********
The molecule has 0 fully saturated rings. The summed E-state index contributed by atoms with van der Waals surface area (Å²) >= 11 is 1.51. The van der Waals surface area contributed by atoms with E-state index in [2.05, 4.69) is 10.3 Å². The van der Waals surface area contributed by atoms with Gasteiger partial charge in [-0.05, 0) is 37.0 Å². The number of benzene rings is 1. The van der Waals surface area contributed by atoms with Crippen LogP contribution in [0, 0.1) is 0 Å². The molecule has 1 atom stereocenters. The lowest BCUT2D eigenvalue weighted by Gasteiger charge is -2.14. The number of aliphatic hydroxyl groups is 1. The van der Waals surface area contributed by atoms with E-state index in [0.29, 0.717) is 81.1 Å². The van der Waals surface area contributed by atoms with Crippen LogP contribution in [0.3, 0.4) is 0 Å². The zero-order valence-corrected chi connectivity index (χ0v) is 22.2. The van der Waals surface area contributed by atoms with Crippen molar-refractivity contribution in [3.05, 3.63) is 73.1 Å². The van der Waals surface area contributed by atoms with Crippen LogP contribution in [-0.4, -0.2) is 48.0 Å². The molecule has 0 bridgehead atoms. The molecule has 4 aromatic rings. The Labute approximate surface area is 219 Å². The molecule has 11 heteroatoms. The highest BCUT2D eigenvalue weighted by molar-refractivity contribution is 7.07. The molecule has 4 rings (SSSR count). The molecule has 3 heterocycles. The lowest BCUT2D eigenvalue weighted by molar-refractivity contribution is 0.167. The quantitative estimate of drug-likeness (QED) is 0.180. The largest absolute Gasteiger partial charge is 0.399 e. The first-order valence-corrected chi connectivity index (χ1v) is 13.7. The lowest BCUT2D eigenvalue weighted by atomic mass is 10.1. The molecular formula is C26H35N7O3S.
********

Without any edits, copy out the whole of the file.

The molecule has 0 fully saturated rings. The summed E-state index contributed by atoms with van der Waals surface area (Å²) >= 11 is 1.51. The van der Waals surface area contributed by atoms with E-state index in [2.05, 4.69) is 10.3 Å². The van der Waals surface area contributed by atoms with Gasteiger partial charge in [-0.05, 0) is 37.0 Å². The number of benzene rings is 1. The van der Waals surface area contributed by atoms with Crippen LogP contribution in [0, 0.1) is 0 Å². The molecule has 1 atom stereocenters. The lowest BCUT2D eigenvalue weighted by Gasteiger charge is -2.14. The number of aliphatic hydroxyl groups is 1. The van der Waals surface area contributed by atoms with E-state index in [0.29, 0.717) is 81.1 Å². The van der Waals surface area contributed by atoms with Crippen LogP contribution in [0.3, 0.4) is 0 Å². The zero-order valence-corrected chi connectivity index (χ0v) is 22.2. The van der Waals surface area contributed by atoms with Crippen molar-refractivity contribution in [3.05, 3.63) is 73.1 Å². The van der Waals surface area contributed by atoms with Crippen LogP contribution in [-0.4, -0.2) is 48.0 Å². The molecule has 0 bridgehead atoms. The molecule has 4 aromatic rings. The Labute approximate surface area is 219 Å². The molecule has 11 heteroatoms. The highest BCUT2D eigenvalue weighted by molar-refractivity contribution is 7.07. The molecule has 4 rings (SSSR count). The molecule has 3 heterocycles. The lowest BCUT2D eigenvalue weighted by molar-refractivity contribution is 0.167. The quantitative estimate of drug-likeness (QED) is 0.180. The largest absolute Gasteiger partial charge is 0.399 e. The first-order valence-corrected chi connectivity index (χ1v) is 13.7. The lowest BCUT2D eigenvalue weighted by atomic mass is 10.1. The molecular formula is C26H35N7O3S.